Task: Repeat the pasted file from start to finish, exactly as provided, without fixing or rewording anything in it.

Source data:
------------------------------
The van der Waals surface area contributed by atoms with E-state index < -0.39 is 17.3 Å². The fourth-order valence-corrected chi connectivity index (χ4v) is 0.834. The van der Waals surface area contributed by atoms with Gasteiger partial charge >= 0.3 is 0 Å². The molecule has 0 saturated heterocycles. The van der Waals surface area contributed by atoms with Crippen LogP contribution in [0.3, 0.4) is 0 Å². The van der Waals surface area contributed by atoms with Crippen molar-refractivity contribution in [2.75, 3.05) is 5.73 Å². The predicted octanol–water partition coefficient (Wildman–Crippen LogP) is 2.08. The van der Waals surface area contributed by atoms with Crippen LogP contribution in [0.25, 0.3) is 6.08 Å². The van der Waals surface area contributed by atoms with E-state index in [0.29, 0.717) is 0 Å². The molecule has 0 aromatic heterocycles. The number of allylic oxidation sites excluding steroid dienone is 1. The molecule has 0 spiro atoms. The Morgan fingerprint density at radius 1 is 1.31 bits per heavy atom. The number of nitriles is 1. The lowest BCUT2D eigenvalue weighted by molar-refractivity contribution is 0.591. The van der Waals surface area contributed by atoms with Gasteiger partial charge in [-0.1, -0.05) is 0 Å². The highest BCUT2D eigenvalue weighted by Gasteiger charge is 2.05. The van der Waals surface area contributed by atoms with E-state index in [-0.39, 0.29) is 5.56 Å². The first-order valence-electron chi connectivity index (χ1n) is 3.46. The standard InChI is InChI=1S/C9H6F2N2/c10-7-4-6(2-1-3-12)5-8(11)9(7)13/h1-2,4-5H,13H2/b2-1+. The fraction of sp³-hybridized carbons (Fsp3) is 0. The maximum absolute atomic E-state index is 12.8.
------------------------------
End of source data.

The van der Waals surface area contributed by atoms with E-state index < -0.39 is 17.3 Å². The fourth-order valence-corrected chi connectivity index (χ4v) is 0.834. The van der Waals surface area contributed by atoms with Gasteiger partial charge >= 0.3 is 0 Å². The molecule has 0 saturated heterocycles. The van der Waals surface area contributed by atoms with Crippen LogP contribution in [0.3, 0.4) is 0 Å². The van der Waals surface area contributed by atoms with Crippen molar-refractivity contribution in [2.75, 3.05) is 5.73 Å². The predicted octanol–water partition coefficient (Wildman–Crippen LogP) is 2.08. The van der Waals surface area contributed by atoms with Crippen LogP contribution in [0.25, 0.3) is 6.08 Å². The van der Waals surface area contributed by atoms with E-state index in [0.29, 0.717) is 0 Å². The molecule has 0 aromatic heterocycles. The number of allylic oxidation sites excluding steroid dienone is 1. The molecule has 0 spiro atoms. The Morgan fingerprint density at radius 1 is 1.31 bits per heavy atom. The number of nitriles is 1. The lowest BCUT2D eigenvalue weighted by molar-refractivity contribution is 0.591. The van der Waals surface area contributed by atoms with Gasteiger partial charge in [-0.1, -0.05) is 0 Å². The highest BCUT2D eigenvalue weighted by Gasteiger charge is 2.05. The van der Waals surface area contributed by atoms with E-state index in [-0.39, 0.29) is 5.56 Å². The first-order valence-electron chi connectivity index (χ1n) is 3.46. The standard InChI is InChI=1S/C9H6F2N2/c10-7-4-6(2-1-3-12)5-8(11)9(7)13/h1-2,4-5H,13H2/b2-1+. The fraction of sp³-hybridized carbons (Fsp3) is 0. The maximum absolute atomic E-state index is 12.8.